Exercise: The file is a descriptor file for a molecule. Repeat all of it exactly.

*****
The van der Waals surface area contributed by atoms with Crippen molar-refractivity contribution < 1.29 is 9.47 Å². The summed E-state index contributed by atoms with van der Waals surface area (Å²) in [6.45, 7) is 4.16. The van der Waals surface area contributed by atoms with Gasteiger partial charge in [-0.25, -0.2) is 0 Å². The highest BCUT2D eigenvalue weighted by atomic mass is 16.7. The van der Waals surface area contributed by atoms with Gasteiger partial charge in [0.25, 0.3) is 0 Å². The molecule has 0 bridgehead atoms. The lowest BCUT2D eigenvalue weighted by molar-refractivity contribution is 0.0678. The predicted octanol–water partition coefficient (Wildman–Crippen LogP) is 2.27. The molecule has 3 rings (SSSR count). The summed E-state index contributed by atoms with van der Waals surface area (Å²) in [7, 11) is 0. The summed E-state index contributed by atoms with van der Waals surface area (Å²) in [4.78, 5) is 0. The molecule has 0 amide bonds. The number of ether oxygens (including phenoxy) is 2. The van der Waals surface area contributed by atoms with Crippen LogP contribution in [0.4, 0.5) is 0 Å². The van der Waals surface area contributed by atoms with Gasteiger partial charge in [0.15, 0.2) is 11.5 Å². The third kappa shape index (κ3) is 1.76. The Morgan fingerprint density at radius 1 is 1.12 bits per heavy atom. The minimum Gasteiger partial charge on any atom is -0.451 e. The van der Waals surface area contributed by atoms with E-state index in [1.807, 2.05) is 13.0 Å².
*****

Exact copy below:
The van der Waals surface area contributed by atoms with Crippen molar-refractivity contribution < 1.29 is 9.47 Å². The summed E-state index contributed by atoms with van der Waals surface area (Å²) in [6.45, 7) is 4.16. The van der Waals surface area contributed by atoms with Gasteiger partial charge in [-0.25, -0.2) is 0 Å². The highest BCUT2D eigenvalue weighted by atomic mass is 16.7. The van der Waals surface area contributed by atoms with Gasteiger partial charge in [0.25, 0.3) is 0 Å². The molecule has 0 bridgehead atoms. The lowest BCUT2D eigenvalue weighted by molar-refractivity contribution is 0.0678. The predicted octanol–water partition coefficient (Wildman–Crippen LogP) is 2.27. The molecule has 3 rings (SSSR count). The summed E-state index contributed by atoms with van der Waals surface area (Å²) in [7, 11) is 0. The summed E-state index contributed by atoms with van der Waals surface area (Å²) in [4.78, 5) is 0. The molecule has 0 amide bonds. The number of ether oxygens (including phenoxy) is 2. The van der Waals surface area contributed by atoms with Crippen LogP contribution in [0.4, 0.5) is 0 Å². The van der Waals surface area contributed by atoms with Gasteiger partial charge in [0.15, 0.2) is 11.5 Å². The third kappa shape index (κ3) is 1.76. The Morgan fingerprint density at radius 1 is 1.12 bits per heavy atom. The minimum Gasteiger partial charge on any atom is -0.451 e. The van der Waals surface area contributed by atoms with E-state index in [1.807, 2.05) is 13.0 Å².